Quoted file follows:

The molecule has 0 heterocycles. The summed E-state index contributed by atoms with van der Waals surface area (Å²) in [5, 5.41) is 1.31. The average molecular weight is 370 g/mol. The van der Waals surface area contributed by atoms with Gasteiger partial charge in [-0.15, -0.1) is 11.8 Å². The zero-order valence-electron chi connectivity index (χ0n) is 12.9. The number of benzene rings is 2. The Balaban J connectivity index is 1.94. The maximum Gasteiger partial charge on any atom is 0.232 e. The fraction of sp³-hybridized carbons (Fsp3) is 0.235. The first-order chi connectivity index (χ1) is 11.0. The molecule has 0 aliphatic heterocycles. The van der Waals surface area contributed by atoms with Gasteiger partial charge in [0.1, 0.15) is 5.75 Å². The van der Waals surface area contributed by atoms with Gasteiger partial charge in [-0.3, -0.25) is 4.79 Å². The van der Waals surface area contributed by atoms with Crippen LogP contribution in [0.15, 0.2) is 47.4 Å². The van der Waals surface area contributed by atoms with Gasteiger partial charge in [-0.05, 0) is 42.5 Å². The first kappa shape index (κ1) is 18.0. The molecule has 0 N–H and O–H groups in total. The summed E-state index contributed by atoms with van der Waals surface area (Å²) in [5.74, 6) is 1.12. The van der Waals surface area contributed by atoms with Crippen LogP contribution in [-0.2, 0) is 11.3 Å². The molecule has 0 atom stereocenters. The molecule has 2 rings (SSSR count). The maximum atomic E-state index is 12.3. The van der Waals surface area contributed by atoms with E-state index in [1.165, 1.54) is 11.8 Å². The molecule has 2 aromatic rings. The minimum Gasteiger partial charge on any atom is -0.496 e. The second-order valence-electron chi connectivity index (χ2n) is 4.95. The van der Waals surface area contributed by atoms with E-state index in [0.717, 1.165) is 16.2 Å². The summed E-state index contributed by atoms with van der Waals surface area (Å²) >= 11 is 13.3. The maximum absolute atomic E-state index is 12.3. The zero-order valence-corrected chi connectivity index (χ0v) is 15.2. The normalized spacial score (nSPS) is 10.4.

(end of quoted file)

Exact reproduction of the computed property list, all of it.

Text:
The molecule has 0 heterocycles. The summed E-state index contributed by atoms with van der Waals surface area (Å²) in [5, 5.41) is 1.31. The average molecular weight is 370 g/mol. The van der Waals surface area contributed by atoms with Gasteiger partial charge in [-0.15, -0.1) is 11.8 Å². The zero-order valence-electron chi connectivity index (χ0n) is 12.9. The number of benzene rings is 2. The Balaban J connectivity index is 1.94. The maximum Gasteiger partial charge on any atom is 0.232 e. The fraction of sp³-hybridized carbons (Fsp3) is 0.235. The first-order chi connectivity index (χ1) is 11.0. The molecule has 0 aliphatic heterocycles. The van der Waals surface area contributed by atoms with Gasteiger partial charge in [0.1, 0.15) is 5.75 Å². The van der Waals surface area contributed by atoms with Gasteiger partial charge in [-0.3, -0.25) is 4.79 Å². The van der Waals surface area contributed by atoms with Crippen LogP contribution in [0.15, 0.2) is 47.4 Å². The van der Waals surface area contributed by atoms with Gasteiger partial charge in [-0.05, 0) is 42.5 Å². The first kappa shape index (κ1) is 18.0. The molecule has 0 N–H and O–H groups in total. The summed E-state index contributed by atoms with van der Waals surface area (Å²) in [5.74, 6) is 1.12. The van der Waals surface area contributed by atoms with Crippen LogP contribution in [-0.2, 0) is 11.3 Å². The molecule has 0 atom stereocenters. The molecule has 2 rings (SSSR count). The maximum atomic E-state index is 12.3. The van der Waals surface area contributed by atoms with E-state index in [1.165, 1.54) is 11.8 Å². The molecule has 2 aromatic rings. The minimum Gasteiger partial charge on any atom is -0.496 e. The second-order valence-electron chi connectivity index (χ2n) is 4.95. The van der Waals surface area contributed by atoms with E-state index in [0.717, 1.165) is 16.2 Å². The summed E-state index contributed by atoms with van der Waals surface area (Å²) >= 11 is 13.3. The maximum absolute atomic E-state index is 12.3. The zero-order valence-corrected chi connectivity index (χ0v) is 15.2. The normalized spacial score (nSPS) is 10.4.